As the herpes virus spreads and produces cold sores on the skin, it goes through a “bottleneck” of sorts. A new study suggests that the virus could be vulnerable to treatments at this stage.
According to NBC News, researchers looked at the herpes simplex virus type 1 (HSV-1), which many people become infected with during childhood. HSV-1 hides inside nerve cells and can remain dormant for years before making its way into skin cells producing a cold sore.
Study researcher Lynn Enquist, a professor of molecular biology at Princeton University in New Jersey, said that the researchers found that although hundreds of virus particles may be lying dormant inside the nerve cells, just one or two make the trip to spread to a skin cell.
Once inside a skin cell, the virus then multiplies and spreads to other skin cells, creating a cold sore.
This bottleneck could be “a point where the infection is more susceptible to drug treatments, if we had them,” Enquist said. However, the study was conducted using cells in lab dishes, so more research is needed to confirm the same thing happens in animals and people. It’s too early to say how it could translate to treatments, he said.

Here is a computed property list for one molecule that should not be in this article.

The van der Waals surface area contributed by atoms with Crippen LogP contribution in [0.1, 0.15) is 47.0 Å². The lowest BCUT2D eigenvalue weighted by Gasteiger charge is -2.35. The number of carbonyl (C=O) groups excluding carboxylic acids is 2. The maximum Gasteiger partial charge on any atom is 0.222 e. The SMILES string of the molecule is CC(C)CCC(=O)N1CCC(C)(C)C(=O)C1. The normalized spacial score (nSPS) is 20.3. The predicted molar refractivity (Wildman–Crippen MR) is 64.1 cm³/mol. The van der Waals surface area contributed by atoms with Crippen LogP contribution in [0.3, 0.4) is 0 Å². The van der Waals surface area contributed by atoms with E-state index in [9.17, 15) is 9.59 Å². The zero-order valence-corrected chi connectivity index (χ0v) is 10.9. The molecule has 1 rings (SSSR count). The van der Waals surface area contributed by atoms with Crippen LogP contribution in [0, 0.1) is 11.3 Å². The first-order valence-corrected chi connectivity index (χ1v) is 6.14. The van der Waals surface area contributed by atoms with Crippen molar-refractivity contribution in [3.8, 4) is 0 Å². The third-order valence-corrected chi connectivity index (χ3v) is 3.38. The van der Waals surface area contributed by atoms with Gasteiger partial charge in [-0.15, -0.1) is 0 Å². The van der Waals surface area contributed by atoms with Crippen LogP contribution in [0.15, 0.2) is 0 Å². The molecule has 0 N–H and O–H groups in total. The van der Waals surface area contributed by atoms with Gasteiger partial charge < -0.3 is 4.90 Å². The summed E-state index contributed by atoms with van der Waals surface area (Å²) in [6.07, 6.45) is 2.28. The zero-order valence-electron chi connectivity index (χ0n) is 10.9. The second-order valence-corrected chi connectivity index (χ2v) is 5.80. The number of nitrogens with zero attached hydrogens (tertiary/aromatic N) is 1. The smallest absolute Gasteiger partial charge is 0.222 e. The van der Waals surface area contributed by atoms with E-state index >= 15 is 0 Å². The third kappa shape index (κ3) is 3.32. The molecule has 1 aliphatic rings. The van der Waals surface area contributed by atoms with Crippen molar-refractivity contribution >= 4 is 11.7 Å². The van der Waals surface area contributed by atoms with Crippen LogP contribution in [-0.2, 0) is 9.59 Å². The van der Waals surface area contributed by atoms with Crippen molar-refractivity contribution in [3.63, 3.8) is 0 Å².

Right now, there is no way to cure an HSV-1 infection. While anti-inflammatory drugs can temporarily relieve symptoms, they don’t target the virus itself.
HSV-1 can also cause genital herpes, though most cases are caused by the related virus, herpes simplex virus type 2.
The study’s findings also shed light on why herpes virus is such an efficient pathogen. Only the fittest viruses spread from the nerve cells to the skin surface, which can then spread to other people. Flawed virus particles would be unlikely to survive this journey, Enquist said.
The researchers suspect that their findings may apply to viruses similar to HSV-1, such as chickenpox, but more research is needed to confirm this hypothesis.
The study was published on October 16 in the journal Proceedings of the National Academy of Sciences.